Key Issue

Whether evidence of a general corporate policy inconsistent with a plaintiff's individual experience is sufficient to show that the plaintiff's experience was atypical for Rule 23 purposes.36


Plaintiff Melanie San Pedro-Salcedo was invited to join Häagen-Dazs's rewards program while patronizing one of the company's stores. The cashier asked for San Pedro-Salcedo's phone number, after which Häagen-Dazs sent her a text message thanking her for joining the program and inviting her to download the rewards program's mobile app. The plaintiff alleged that she had not been notified about nor consented to receive the text message and that it thus violated the Telephone Consumer Protection Act ("TCPA"). She subsequently moved in the Northern District of California to certify a class of individuals who received text messages from Häagen-Dazs or its agents in connection with the rewards program.


The court denied class certification, holding that the plaintiff failed to establish typicality or adequacy. In opposition to the motion, Häagen-Dazs had submitted evidence of its corporate policy governing invitations to join the rewards program. The policy instructed cashiers asking for customers' phone numbers to inform them that they would receive a text message inviting them to download the Häagen-Dazs mobile app.

The plaintiff argued that the cashier had not notified her that she would receive a text message. However, she had not presented evidence that her experience was typical of other participants in the rewards program. In the absence of this evidence, the court was satisfied that Häagen-Dazs's evidence about its corporate policy and the training it gave to its cashiers was sufficient to suggest that most customers were verbally notified about text messages when they signed up for the rewards program.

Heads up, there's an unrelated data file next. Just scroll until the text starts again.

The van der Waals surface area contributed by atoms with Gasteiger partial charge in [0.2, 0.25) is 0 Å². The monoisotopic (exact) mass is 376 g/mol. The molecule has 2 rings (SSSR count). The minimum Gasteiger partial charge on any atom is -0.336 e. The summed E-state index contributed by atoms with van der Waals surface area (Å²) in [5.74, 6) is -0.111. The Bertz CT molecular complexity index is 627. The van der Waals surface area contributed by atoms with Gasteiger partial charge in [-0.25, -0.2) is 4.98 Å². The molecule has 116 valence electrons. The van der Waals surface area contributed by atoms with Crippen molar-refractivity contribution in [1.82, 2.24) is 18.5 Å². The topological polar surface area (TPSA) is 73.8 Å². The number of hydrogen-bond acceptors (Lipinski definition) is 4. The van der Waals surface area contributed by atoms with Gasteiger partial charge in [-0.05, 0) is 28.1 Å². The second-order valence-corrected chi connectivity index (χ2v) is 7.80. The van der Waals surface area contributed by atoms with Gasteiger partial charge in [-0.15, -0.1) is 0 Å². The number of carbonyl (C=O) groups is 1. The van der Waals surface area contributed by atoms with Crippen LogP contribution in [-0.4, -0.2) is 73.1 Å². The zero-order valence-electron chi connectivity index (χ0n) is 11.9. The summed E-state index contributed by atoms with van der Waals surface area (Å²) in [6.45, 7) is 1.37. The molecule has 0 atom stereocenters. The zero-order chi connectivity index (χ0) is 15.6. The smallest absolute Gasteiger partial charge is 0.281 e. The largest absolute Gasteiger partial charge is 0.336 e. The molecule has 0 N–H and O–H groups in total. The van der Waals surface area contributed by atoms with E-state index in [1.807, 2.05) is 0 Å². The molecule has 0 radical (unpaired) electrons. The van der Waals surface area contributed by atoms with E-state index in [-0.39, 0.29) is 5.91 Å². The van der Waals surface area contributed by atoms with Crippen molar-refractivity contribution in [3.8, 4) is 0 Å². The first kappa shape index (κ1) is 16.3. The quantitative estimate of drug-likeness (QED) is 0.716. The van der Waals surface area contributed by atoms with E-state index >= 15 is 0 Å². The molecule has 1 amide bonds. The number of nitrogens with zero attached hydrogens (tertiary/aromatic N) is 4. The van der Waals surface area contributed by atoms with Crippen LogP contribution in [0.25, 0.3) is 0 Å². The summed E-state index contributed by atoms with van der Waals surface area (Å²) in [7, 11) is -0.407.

The plaintiff also argued that under the TCPA, Häagen-Dazs was permitted only to send text messages with the customer's written consent. She argued that, as a result, her experience was typical of all text message recipients in that, even if interactions with cashiers followed official policy, no customer gave her written consent to receive the messages. The court responded that there were regulations and case law suggesting that one-off messages sent with a consumer's verbal consent were not inconsistent with the TCPA. The fact that Häagen-Dazs could raise that defense against many class members, but not the named plaintiff, made her claims atypical of the class.

Thoughts & Takeaways

This case suggests that official corporate policies can serve as an effective shield against attempts to turn isolated incidents into class litigation. The court rejected the plaintiff's argument that Häagen-Dazs should have provided affidavits from class members showing that they had actually been notified that they would receive text messages. In the absence of evidence of systemic failures to adhere to official policy, the court was willing to accept evidence of that policy as sufficient proof that plaintiff's experiences were not typical of the class.

Read the decision here.


36 Order Denying Motion for Class Certification; Denying Motion to Strike at 1, San Pedro-Salcedo v. Häagen-Dazs Shoppe Co., No. 5:17-cv-03504-EJD (N.D. Cal. Dec. 3, 2019), ECF No. 141.

To view original article, please click here.

The content of this article is intended to provide a general guide to the subject matter. Specialist advice should be sought about your specific circumstances.